Poem ‘Hurricane’s Grave’

Hurricane’s Grave

A copse can be an intimate
friend. Most days he roamed there, always
finding something to love, a life of
reasonable expectation.
Late winter was a favourite time; tree tops
took on reddish hues and
there were further signs other
than snowdrops
and blue tits’ brighter songs, of the
burgeoning spring

Today was different. Large boots
had been this way,
their wearer, like
a stump line of grey, stood
barely seen by an old fence, through straight
saplings in sunlight.
He approached the figure, which seemed
to dissipate like mist in the sun, something
he’d mistaken for form
and life

But it was more than
a notion that had led him there. The fence
overlooked a rolling field, familiar lumps
and bumps of pasture unchanged
for decades,
where lords in their demesnes might
still rule for all he knew.
He leant on the fence, it
gave way in his hand. A piece of torn
grey cloth freed from a nail, flopped to
the damp ground.
He held it,
felt its old thick weave— like a uniform

He pondered the scene in front
of him, gave space to wartime tales,
the remembered lumps and
bumps which might easily hide a
hurricane’s grave

image and poem © copyright david f. barker 2012

* The Hurricane here, is a British WWII fighter plane

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Haiku ‘Trinity’

Trinity

Scent of sweet woodsmoke
Beauty in indignation
Fresh ascetic breeze

Haiku and image © copyright df barker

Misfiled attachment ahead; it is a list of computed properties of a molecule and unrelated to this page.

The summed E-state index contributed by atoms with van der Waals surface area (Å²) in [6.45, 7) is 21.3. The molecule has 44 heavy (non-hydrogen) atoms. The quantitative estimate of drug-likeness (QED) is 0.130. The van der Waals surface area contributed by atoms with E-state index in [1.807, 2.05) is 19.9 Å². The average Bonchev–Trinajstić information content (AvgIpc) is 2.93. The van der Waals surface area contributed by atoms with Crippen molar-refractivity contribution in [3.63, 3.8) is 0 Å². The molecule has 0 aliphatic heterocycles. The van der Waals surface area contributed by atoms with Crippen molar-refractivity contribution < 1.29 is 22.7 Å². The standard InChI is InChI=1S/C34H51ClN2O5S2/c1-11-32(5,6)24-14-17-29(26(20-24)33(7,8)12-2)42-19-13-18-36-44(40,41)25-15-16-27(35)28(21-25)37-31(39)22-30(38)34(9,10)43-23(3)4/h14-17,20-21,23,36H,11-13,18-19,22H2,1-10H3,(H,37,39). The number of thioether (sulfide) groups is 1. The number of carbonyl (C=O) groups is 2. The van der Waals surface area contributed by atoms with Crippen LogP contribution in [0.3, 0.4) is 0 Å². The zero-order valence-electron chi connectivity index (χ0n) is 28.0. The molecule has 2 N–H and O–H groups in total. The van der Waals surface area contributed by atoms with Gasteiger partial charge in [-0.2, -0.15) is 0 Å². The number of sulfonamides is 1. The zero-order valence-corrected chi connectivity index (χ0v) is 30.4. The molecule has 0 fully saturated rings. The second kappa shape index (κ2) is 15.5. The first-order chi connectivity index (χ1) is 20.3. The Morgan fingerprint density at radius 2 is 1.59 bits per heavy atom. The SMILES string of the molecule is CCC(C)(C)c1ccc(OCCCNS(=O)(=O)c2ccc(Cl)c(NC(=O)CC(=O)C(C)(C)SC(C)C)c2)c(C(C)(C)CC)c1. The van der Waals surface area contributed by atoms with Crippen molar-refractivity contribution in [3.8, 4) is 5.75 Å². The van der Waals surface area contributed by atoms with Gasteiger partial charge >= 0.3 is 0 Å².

Poem ‘Until the End of the World’ (work in progress)

© copyright dfbarker2011

Until the End of the World

He walked with me
some of the way

Through the dark woods
he became a bright torch
to illuminate overgrown paths
where leaves of oak and ash
caressed my face like friends

On the high moorland
he was the warm fleece
which I wrapped around myself
to shelter from the cold and rain

And when we sat down
in the clearing by a stream
he produced this feast of food
which I shared with a host of birds
and others sitting tamely at my feet

But when he stood up to go
his skin turned a deathly white
I watched helpless
while he vanished silently
into a bank of willow and alder
swallowed by the rush
of the now turbulent stream
The animals all scampered away
to peer at me from somewhere
unseen in the shadows

I began to trudge home
shivering on the high moorland
drenched to the skin
with only hardy sheep for company
who eyed me warily
when I staggered by

Once back in the dark woods
I soon became lost
the stinging branches whipping me
and thorns piercing my flesh
while groping my way through

In my bag I found the old torch
with its flickering light
I hit it against a tree
trying to make it work –
my only recourse
in such a state of loss

*dedicated to all those who have found faith

© copyright David Francis Barker 2011

*image is a digital manipulation an original